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Black Heroes

Do the superheroes in American comics represent positive impressions of black males? How does the superhero archetype change from 1970-2000s?
by

Nicholas Pineda

on 20 April 2010

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Transcript of Black Heroes

A History of Black Superheroes in America
by: Nick Pineda 1899 SAMBO Originally a story of a clever black boy named Sambo who outwitted a group of hungry tigers. Though the story was based in India, the name “Sambo” came to be known in the US as a derogatory term for a black person. Animation in the 1930s and 1940s used “Sambo” imagery to portray blacks. Characteristic elements include cluelessness, large lips, head scratching, and black complexion.
1941 WHITEWASH Marvel’s first black superhero , Whitewash was portrayed as a helpless buffoon whose purpose was to provide laughs to reader audiences. In context, Young Allies was a pro war comic and was the first recorded example of an African American appearing recurrently in a comic. Whitewash was clearly a negative characterization of blacks in America but was also an important first step.
1966 BLACK PANTHER One of the first black heroes to be portrayed in a positive light the Black panther made his first cameo in the Fantastic Four in 1966. The Black Panther faced some controversy as he was created in tandem with the incarnation of the Black Panther Party (1966-1976) and even had his name changed for a time to the Black Leopard, though the name did not stick.

The Black Panther Party (for Self-Defense) was a militant organization fighting for the self-defense of black people in the US between the 60s and 70s.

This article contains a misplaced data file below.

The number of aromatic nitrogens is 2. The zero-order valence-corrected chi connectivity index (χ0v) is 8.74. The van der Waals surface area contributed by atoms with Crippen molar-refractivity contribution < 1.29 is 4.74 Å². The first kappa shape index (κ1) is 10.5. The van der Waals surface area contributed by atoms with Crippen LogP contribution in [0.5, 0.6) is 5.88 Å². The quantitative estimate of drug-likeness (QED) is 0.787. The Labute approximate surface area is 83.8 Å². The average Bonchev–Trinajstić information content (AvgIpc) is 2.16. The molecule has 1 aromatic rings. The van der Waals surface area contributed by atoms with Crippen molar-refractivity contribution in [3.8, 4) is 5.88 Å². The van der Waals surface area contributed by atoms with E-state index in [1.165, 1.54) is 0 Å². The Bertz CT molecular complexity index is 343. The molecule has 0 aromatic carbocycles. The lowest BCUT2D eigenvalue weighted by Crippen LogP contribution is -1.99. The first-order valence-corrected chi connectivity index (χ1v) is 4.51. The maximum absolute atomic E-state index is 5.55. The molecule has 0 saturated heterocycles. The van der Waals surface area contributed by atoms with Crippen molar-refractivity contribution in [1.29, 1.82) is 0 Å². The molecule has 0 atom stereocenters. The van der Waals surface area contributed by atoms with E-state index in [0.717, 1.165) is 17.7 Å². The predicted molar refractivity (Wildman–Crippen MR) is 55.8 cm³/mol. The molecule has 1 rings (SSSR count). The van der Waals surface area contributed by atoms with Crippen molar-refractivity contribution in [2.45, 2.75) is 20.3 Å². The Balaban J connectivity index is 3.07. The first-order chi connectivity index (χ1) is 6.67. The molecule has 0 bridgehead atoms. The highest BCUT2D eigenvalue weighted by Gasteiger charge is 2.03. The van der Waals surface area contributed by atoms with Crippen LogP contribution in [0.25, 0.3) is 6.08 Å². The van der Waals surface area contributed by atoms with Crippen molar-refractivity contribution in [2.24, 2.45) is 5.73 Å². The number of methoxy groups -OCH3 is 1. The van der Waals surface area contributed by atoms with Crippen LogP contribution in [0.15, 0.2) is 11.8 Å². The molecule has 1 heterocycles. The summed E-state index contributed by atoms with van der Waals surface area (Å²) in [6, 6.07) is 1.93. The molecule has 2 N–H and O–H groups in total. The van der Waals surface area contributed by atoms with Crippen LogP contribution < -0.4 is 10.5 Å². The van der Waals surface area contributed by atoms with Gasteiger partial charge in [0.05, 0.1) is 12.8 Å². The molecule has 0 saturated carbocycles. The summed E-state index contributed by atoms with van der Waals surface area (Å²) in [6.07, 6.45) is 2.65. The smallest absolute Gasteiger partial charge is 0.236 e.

1972 LUKE CAGE Born and raised in Harlem, NY, Luke Cage was a gang member. His best friend set him up by planting two kilos of cocaine in his apartment, landing him in jail. With the offer of parole, Cage agreed to be the subject of experiments which gave him steel hard skin and super strength. Cage decided to use his new found abilities to make a living and began working as a Hero for Hire.
1973 BLADE Blade, or the Daywalker, is a half vampire, half human mix. Obsessed with vengeance for his mother’s death, Blade uses his super strength and martial arts expertise to hunt vampires. Constantly armed with an arsenal of weapons, Blade is representative of a hyper-masculine archetype with no alternate identity.
1980 CYBORG Cyborg (“Victor Stone”), joins the Teen Titans initially for the benefit of a support group of fellow outsiders. After an accident, Cyborg was placed in his experimental mechanical suit which gives him super strength, speed, endurance and the ability to interface with computers.

Cyborg is the first leap for African American Heroes into a century of technology and more modern manifestations of “super power.” Though, in later 2008 revivals Cyborg speaks in a “Ghetto” vernacular, representing a population often stereotyped.
1993 STEEL Steel was an iconic heir to the throne of Superman, the original super hero. Steel, also known as John Henry Irons, was a former weapons researcher turned hero once Superman died. Unprotected, Steel took on the role of protecting Metropolis.

Steel in his own series later on returns to his hometown of Washington DC were he fights gang violence and protects his family from several gun related attacks.
Steel was based off of one of the earliest African American role-models. John Henry was a liberated slave that forged a sledge hammer from the chains that bound him. John Henry had herculean strength. The folktale goes that Henry faced a mechanical hammer that threatened to take away his land. Henry died in the competition but he is regarded as a messiah of sorts for delivering land to his fellow workers.
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